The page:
Mr. Miller continued to work for my old middle school for several years, but I lost track of him years ago.  Wherever he is, and whatever he’s doing, I wish him nothing but the best.  He helped to shape my conscience and my sense of social justice, and if there is a single person that started me on the path that led me here to this blog, it’s him.

So...Mr. Miller, if any chance you’re reading tonight’s diary, this one’s for you!

Far too many people don't remember how different America was only fifty years ago.  Jim Crow was the law of land in a fifth of the country and the de facto law in many other places, mixed marriages were illegal in a large number of states, and little girls were blown up for the heinous crime of attending church.  Martin Luther King, Jr., gave his life in the effort to see that this changed.  His vision of social justice for all Americans, rich and poor, black and white and all the shades in between, male and female, sexual orientation be damned, was critical to shaping a country that, barely a generation after Brown v. Board of Education, elected the son of an African student and a girl from Kansas to lead it during its greatest crisis since 1929.  

Next weekend we commemorate Dr. King's birth with a holiday, and it is my sincere hope that many of us commemorate it by continuing to apply his principles to our everyday lives.  My old teacher George Miller did his best to instill those beliefs in the children he taught, and if he could do that in a time when his lesson plans could have gotten him fired if he'd lived two hours to the south, there's no reason we can't do so today.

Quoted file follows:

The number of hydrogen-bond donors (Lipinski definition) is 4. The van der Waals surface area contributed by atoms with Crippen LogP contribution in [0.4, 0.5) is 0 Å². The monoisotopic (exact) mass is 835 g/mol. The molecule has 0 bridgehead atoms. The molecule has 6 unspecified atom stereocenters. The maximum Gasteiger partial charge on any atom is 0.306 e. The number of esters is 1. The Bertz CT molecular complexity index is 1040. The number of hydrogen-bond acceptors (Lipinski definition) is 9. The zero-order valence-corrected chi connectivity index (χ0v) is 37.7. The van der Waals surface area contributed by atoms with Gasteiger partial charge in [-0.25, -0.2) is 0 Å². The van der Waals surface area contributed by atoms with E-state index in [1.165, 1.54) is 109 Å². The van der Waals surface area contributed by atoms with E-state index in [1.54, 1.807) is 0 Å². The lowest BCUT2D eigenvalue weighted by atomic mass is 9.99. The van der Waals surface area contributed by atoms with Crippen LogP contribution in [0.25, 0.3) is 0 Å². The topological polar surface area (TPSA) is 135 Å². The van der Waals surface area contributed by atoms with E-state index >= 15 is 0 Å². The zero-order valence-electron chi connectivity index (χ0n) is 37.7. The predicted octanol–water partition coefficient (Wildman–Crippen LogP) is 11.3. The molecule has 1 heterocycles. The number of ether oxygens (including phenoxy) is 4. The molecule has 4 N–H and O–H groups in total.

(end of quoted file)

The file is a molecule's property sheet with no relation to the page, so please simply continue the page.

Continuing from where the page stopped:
Tonight I bring you not one, not two, not even three, but five books on the Civil Rights Movement, Dr. King, and his legacy.  Some are history, one is theology, but all are worth your time and attention on this cold Saturday night:

Jesus and the Disinherited, by Howard Thurman - Howard Thurman was a brilliant African-American clergyman, theologian, and philosopher who deserves to far better known.  Among his accomplishments were serving as chaplain at Howard University, heading the first intentionally intercultural, integrated Christian church in the United States, and writing several books on Christianity, civil rights, and the African-American experience.  Jesus and the Disinherited, his best known book, is a graceful, lucidly written, utterly beautiful little book about the effects of the three most damaging side effects of prejudice -  fear, deception, and hate - on both the victim and the perpetrator of all three, all as seen through the eyes of a Christian who was well aware of his faith's flaws but utterly committed to the message of love and justice preached by Jesus himself.  The passages on the oppressed meeting oppression with non-violent resistance deeply influenced Dr. King's work, especially his insistence that the Civil Rights marchers never descend to attacking or fighting with the police.